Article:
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Pre Treatment Chemical Waste Water

Pre Treatment Chemical Waste Water

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PRETREATMENT OF CHEMICAL WASTEWATER FOR TOXICITY
REDUCTION

Jurek Patoczka, Ph.D., P.E., and
Russell K. Johnson, P.E.,
Killam Associates, 27 Bleeker St.,
Millburn, NJ 07041

Presented at 68th Annual Water Environment Federation Conference & Exposition, 1995
ABSTRACT

The objective of this study was to develop an economical method of reducing the toxicity
of process wastewater from a facility formulating industrial and commercial cleaners.
Since the wastewater was discharged to a sewer system and eventually treated in an
activated sludge plant, influent toxicity as measured by the Microtox\u00ae test, was of
concern to the recipient publicly owned treatment works (POTW). The major source of
toxicity was suspected to be nonylphenol-based, ethoxylated surfactants. The
pretreatment schemes investigated included powdered activated carbon (PAC) addition in
batch tests and activated sludge treatment in continuous flow reactors, with and without
activated carbon addition. The average carbon dose required for reduction of toxicity to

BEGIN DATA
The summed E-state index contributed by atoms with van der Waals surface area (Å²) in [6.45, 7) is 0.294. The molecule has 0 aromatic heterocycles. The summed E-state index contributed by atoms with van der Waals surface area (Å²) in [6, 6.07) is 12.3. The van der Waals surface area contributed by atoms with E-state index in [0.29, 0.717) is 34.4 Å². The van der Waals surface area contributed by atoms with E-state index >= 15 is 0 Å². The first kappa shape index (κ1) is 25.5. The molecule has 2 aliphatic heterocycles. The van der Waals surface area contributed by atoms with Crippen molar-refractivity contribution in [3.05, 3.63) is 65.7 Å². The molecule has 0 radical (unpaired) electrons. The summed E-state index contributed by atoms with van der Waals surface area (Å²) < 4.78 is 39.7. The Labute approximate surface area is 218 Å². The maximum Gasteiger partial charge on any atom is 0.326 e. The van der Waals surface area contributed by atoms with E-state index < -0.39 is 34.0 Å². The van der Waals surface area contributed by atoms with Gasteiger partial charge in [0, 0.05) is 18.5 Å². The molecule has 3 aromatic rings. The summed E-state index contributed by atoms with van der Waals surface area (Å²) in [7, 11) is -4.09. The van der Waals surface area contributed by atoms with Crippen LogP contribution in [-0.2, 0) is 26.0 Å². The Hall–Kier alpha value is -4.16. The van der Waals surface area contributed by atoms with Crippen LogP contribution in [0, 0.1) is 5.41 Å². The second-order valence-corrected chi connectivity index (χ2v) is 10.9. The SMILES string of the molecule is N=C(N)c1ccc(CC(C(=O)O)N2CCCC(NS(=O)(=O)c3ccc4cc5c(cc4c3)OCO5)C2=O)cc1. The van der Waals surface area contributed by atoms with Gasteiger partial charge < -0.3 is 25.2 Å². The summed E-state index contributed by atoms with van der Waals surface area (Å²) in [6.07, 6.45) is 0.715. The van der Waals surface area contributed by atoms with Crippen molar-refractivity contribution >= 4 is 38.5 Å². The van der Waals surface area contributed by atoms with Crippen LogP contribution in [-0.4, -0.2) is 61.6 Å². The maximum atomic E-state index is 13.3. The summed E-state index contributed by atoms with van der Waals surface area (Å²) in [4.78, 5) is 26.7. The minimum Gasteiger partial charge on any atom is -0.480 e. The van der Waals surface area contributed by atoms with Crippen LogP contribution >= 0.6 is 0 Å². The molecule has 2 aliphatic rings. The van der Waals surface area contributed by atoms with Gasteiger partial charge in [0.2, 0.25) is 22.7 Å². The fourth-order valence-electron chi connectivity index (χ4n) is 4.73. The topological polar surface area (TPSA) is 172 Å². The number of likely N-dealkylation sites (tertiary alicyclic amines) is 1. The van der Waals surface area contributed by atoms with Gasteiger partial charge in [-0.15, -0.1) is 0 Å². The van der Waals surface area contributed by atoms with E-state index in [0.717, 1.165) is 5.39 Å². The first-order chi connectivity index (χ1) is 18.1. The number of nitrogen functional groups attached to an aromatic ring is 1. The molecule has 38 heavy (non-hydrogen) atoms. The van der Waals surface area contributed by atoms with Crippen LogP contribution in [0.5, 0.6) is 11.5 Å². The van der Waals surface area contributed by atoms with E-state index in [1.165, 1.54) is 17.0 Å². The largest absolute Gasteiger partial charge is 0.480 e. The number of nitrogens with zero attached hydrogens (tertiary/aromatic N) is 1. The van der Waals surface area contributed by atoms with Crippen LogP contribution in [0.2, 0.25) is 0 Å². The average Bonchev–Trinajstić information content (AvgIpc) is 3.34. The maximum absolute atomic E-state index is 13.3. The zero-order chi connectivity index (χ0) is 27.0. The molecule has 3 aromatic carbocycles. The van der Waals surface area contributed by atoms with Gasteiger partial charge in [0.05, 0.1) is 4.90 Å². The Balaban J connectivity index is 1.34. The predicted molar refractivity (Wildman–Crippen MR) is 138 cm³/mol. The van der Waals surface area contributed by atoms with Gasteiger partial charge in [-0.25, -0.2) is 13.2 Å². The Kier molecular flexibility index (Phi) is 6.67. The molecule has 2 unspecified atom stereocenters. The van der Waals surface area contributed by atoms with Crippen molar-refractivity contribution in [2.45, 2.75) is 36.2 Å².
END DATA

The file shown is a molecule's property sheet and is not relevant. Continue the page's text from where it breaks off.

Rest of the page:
the target value of EC\ue002\ue000 of 30% in batch PAC treatment, was 31,000mg/l. Biological
activated sludge treatment was not capable of reducing toxicity to the required level.
High and variable fixed dissolved solids (22,000mg/l, on average) in the process
wastewater contributed to the poor performance of the activated sludge. Addition of
activated carbon to the biological reactors (PACT) was effective in stabilizing biological
system performance. The carbon dose required to achieve the target effluent toxicity was
2,000mg/l. This is an order of magnitude less than powdered carbon alone thus,
demonstrating the economic benefits of the combined biological and activated carbon
treatments.

KEYWORDS
Activated carbon, activated sludge, toxicity, Microtox, PACT, surfactants, nonylphenol-
based, ethoxylated surfactants
INTRODUCTION

The process wastewater in question was generated at a large facility formulating and
packaging finished products, consisting mostly of industrial and commercial cleaners.
Process wastewater resulted from the wash down of kettles, material handling equipment,
storage facilities and floors. The process wastewater, along with stormwater and sanitary
wastewater, was equalized and batch-neutralized prior to discharge to a large municipal
collection system, where it was eventually treated at an activated sludge plant operating
in a contact-stabilization mode.

The discharge was regulated by a state significant industrial user permit, as well as
governed by the local pretreatment ordinance. With respect to these permits, the major